reply to post by areyouserious2010
Your post is ... well... amusing.
Let me show you something...
The Philadelphia police officer who punched a woman in the face during the city’s Puerto Rican Day festivities will be fired from his job, and
could also face criminal charges.
Notice the word "could"? It does not say, "will" or "would". It says, "could". Which means he may, as in it is possible.. or it may not, could not, or
will not. What I am saying is, don't hold your breath. He "could" face charges or he could not faces charges. He is not charged with anything right
now, and I am saying he wont be charged. You see, this is what happens when the masses are being appeased. People like you assume he will be charged
because someone said he might be. 3 Months from now, you forget all about the story, there will still be no charges, and this cop is working in Jersey
[Police Commisioner] Ramsey also stated that Josey, who is a veteran of the Highway Patrol division, may be charged for the incident. Ramsey
stated:“Obviously, he could be criminally charged. The DA would have to make that decision.”
Yes, a decision the DA has to make. Not that the DA DID make it, or that charges were expected. This is simply another way of saying, "It's not our
call". It is called passing the buck. When in REALITY and in the land of real people like you or I, if a there is a video tape of us punching some
women in the face, the cops could and would arrest us based on that evidence of a crime. But when it is one of their own, and it is on videotape, it
is suddenly not up to them anymore to enforce our laws, it is up to District Attorney.
The officer's actions are clearly excessive. And the department is doing the right thing.
Yes they are preparing to sweep it all away. As I have shown above, the police could arrest and charge this man. They are passing the buck to the DA,
who will then take 3-4 months to make a decision. Once the press has died down and the people have found something else to grab their attention, it
will be quietly announced that no charges will be filed. It has happened before many times over and if people have not figured it out by now, they
clearly have never paid attention to Police abuse cases before.
And, the source for this thread is not entirely accurate.
Do you think that is by chance? I don't. It is not accurate because the story is being rewritten. You think it is a coincidence that the article is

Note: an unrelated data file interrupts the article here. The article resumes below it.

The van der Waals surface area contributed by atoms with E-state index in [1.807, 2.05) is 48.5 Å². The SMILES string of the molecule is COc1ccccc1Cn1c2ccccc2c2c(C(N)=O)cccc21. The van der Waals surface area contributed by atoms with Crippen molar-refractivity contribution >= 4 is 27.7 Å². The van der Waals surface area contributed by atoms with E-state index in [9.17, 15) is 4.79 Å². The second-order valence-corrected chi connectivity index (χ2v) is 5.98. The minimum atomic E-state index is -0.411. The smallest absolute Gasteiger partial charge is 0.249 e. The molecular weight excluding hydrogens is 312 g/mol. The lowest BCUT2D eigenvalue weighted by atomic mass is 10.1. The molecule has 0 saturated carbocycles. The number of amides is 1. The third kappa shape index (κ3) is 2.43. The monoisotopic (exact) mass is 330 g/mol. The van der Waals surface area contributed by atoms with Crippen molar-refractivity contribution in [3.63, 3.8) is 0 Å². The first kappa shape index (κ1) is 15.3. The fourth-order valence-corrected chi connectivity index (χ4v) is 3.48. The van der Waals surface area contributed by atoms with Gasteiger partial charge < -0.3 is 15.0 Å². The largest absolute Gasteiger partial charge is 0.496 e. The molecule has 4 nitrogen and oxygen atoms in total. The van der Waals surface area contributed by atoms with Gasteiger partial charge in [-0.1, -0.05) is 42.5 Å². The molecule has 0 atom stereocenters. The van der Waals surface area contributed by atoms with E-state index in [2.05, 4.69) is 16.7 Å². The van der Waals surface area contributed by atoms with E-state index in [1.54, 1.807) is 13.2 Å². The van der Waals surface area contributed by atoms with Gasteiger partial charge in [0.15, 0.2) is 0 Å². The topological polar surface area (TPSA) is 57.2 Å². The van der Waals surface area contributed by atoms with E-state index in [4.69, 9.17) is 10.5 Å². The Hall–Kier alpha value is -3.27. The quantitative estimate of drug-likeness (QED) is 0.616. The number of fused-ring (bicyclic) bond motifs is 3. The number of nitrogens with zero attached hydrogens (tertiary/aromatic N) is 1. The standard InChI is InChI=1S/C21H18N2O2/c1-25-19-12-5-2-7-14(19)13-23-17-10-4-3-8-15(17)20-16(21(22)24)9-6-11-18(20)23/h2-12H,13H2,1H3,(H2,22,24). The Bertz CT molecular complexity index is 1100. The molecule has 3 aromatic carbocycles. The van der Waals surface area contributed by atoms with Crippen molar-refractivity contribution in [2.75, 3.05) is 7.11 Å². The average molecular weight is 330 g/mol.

accusing her of spraying silly string at the cop (when it wasn't) and she just happens to be holding a can of silly string?
If the officer is charged and convicted, the maximum penalty for assault in Pennsylvania is two years in jail.
If the officer is convicted, he will be Federally prohibited from possessing a firearm. A person is Federally prohibited from possessing a firearm if
they are convicted of a crime that carries a possible penalty of a year and a day or more. Even if they are not neccessarily SENTENCED to that time,
the mere conviction still prohibits them.
Federally prohibited from possessing a firearm=cannot be a police officer.
And now your post is full of assumptions. Fact is, and history is on my side with this, it has happened before. Now you say the maximum penalty is 2
year... the keyword here is "maximum". Which means there is a lesser term as well if convicted, we call that a "minimum" sentencing. You are also
assuming that if a charge comes, it will be assault, but "assault" has varying degrees, such a "simple assault" which is a misdemeanor charge in the
State of PA and carries a maximum penalty of 1 year, which would be just under the 1 year and 1 day that would prohibit him from carrying a firearm.
..and again that is the maximum which means any sentence could be less than a year as well. Guess what? he would still be able to carry a firearm. You
are also assuming there will be a conviction, no plea deal, etc etc. Sorry but the real world does not work this way.
Even if he is not charged and is only fired, if he applies with another police department, that department will contact his former department
and ask why he was terminated. I assure you no one will hire him after hearing that especially because of all of the media attention.
What rock do you live under? Do I really need to post story after story of cops who were fired and rehired elsewhere? Fact is, it happens all
the time and there is no media attention. Just like cops who collect disability payments from one department, while working for another department
down the road. You have one of those cops in the Kelly Thomas case out of California, yet no one seemed to notice until after he killed someone while
on duty. Would you like to see examples of cops who were fired then later rehired? Check next post.
edit on 6-10-2012 by MrWendal because: (no reason given)